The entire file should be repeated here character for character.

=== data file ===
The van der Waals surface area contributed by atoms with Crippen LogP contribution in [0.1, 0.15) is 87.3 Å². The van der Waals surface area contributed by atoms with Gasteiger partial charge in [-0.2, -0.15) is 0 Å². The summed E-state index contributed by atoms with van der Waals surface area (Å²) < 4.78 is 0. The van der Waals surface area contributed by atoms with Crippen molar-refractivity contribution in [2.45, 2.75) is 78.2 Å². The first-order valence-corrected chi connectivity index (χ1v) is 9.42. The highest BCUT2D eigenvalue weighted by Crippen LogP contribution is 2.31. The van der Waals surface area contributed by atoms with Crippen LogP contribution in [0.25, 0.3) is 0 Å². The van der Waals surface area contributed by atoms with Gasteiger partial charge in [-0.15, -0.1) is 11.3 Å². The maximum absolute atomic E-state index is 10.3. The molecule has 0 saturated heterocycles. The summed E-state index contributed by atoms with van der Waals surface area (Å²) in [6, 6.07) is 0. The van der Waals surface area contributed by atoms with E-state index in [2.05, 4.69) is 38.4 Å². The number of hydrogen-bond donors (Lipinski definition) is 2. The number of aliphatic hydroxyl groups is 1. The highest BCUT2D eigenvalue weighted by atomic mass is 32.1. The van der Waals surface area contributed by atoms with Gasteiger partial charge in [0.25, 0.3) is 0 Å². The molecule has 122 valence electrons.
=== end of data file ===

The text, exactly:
The van der Waals surface area contributed by atoms with Crippen LogP contribution in [0.1, 0.15) is 87.3 Å². The van der Waals surface area contributed by atoms with Gasteiger partial charge in [-0.2, -0.15) is 0 Å². The summed E-state index contributed by atoms with van der Waals surface area (Å²) < 4.78 is 0. The van der Waals surface area contributed by atoms with Crippen molar-refractivity contribution in [2.45, 2.75) is 78.2 Å². The first-order valence-corrected chi connectivity index (χ1v) is 9.42. The highest BCUT2D eigenvalue weighted by Crippen LogP contribution is 2.31. The van der Waals surface area contributed by atoms with Crippen LogP contribution in [0.25, 0.3) is 0 Å². The van der Waals surface area contributed by atoms with Gasteiger partial charge in [-0.15, -0.1) is 11.3 Å². The maximum absolute atomic E-state index is 10.3. The molecule has 0 saturated heterocycles. The summed E-state index contributed by atoms with van der Waals surface area (Å²) in [6, 6.07) is 0. The van der Waals surface area contributed by atoms with E-state index in [2.05, 4.69) is 38.4 Å². The number of hydrogen-bond donors (Lipinski definition) is 2. The number of aliphatic hydroxyl groups is 1. The highest BCUT2D eigenvalue weighted by atomic mass is 32.1. The van der Waals surface area contributed by atoms with Gasteiger partial charge in [0.25, 0.3) is 0 Å². The molecule has 122 valence electrons.